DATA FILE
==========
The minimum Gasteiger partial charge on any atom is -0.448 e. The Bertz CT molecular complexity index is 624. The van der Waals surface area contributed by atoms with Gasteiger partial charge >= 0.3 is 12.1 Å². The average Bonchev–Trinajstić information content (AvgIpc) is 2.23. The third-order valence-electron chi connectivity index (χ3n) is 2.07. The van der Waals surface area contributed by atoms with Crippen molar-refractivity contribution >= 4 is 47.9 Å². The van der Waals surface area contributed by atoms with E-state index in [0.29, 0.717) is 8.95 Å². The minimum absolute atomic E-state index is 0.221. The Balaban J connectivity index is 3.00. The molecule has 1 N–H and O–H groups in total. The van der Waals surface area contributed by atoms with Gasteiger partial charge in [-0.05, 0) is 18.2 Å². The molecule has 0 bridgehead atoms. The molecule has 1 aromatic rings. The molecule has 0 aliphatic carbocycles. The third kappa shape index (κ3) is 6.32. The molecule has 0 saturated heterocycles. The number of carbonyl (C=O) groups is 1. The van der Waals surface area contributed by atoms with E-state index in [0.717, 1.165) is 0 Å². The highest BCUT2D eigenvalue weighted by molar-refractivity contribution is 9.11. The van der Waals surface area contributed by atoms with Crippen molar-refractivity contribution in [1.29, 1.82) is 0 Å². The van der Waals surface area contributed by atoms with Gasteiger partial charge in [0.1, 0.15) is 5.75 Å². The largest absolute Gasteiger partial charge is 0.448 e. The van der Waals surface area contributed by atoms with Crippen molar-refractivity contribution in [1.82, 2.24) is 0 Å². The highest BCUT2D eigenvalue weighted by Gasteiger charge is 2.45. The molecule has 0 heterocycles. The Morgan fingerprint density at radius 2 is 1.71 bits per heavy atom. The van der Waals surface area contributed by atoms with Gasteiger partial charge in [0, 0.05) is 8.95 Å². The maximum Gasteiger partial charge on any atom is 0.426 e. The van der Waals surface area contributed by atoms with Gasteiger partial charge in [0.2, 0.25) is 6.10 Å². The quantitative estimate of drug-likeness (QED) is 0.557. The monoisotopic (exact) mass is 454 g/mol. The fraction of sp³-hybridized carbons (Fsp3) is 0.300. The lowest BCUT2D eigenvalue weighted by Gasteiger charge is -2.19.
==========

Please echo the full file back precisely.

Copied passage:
The minimum Gasteiger partial charge on any atom is -0.448 e. The Bertz CT molecular complexity index is 624. The van der Waals surface area contributed by atoms with Gasteiger partial charge >= 0.3 is 12.1 Å². The average Bonchev–Trinajstić information content (AvgIpc) is 2.23. The third-order valence-electron chi connectivity index (χ3n) is 2.07. The van der Waals surface area contributed by atoms with Crippen molar-refractivity contribution >= 4 is 47.9 Å². The van der Waals surface area contributed by atoms with E-state index in [0.29, 0.717) is 8.95 Å². The minimum absolute atomic E-state index is 0.221. The Balaban J connectivity index is 3.00. The molecule has 1 N–H and O–H groups in total. The van der Waals surface area contributed by atoms with Gasteiger partial charge in [-0.05, 0) is 18.2 Å². The molecule has 0 bridgehead atoms. The molecule has 1 aromatic rings. The molecule has 0 aliphatic carbocycles. The third kappa shape index (κ3) is 6.32. The molecule has 0 saturated heterocycles. The number of carbonyl (C=O) groups is 1. The van der Waals surface area contributed by atoms with E-state index in [0.717, 1.165) is 0 Å². The highest BCUT2D eigenvalue weighted by molar-refractivity contribution is 9.11. The van der Waals surface area contributed by atoms with Crippen molar-refractivity contribution in [1.29, 1.82) is 0 Å². The van der Waals surface area contributed by atoms with Gasteiger partial charge in [0.1, 0.15) is 5.75 Å². The largest absolute Gasteiger partial charge is 0.448 e. The van der Waals surface area contributed by atoms with Crippen molar-refractivity contribution in [1.82, 2.24) is 0 Å². The highest BCUT2D eigenvalue weighted by Gasteiger charge is 2.45. The molecule has 0 heterocycles. The Morgan fingerprint density at radius 2 is 1.71 bits per heavy atom. The van der Waals surface area contributed by atoms with Gasteiger partial charge in [0, 0.05) is 8.95 Å². The maximum Gasteiger partial charge on any atom is 0.426 e. The van der Waals surface area contributed by atoms with Gasteiger partial charge in [0.2, 0.25) is 6.10 Å². The quantitative estimate of drug-likeness (QED) is 0.557. The monoisotopic (exact) mass is 454 g/mol. The fraction of sp³-hybridized carbons (Fsp3) is 0.300. The lowest BCUT2D eigenvalue weighted by Gasteiger charge is -2.19.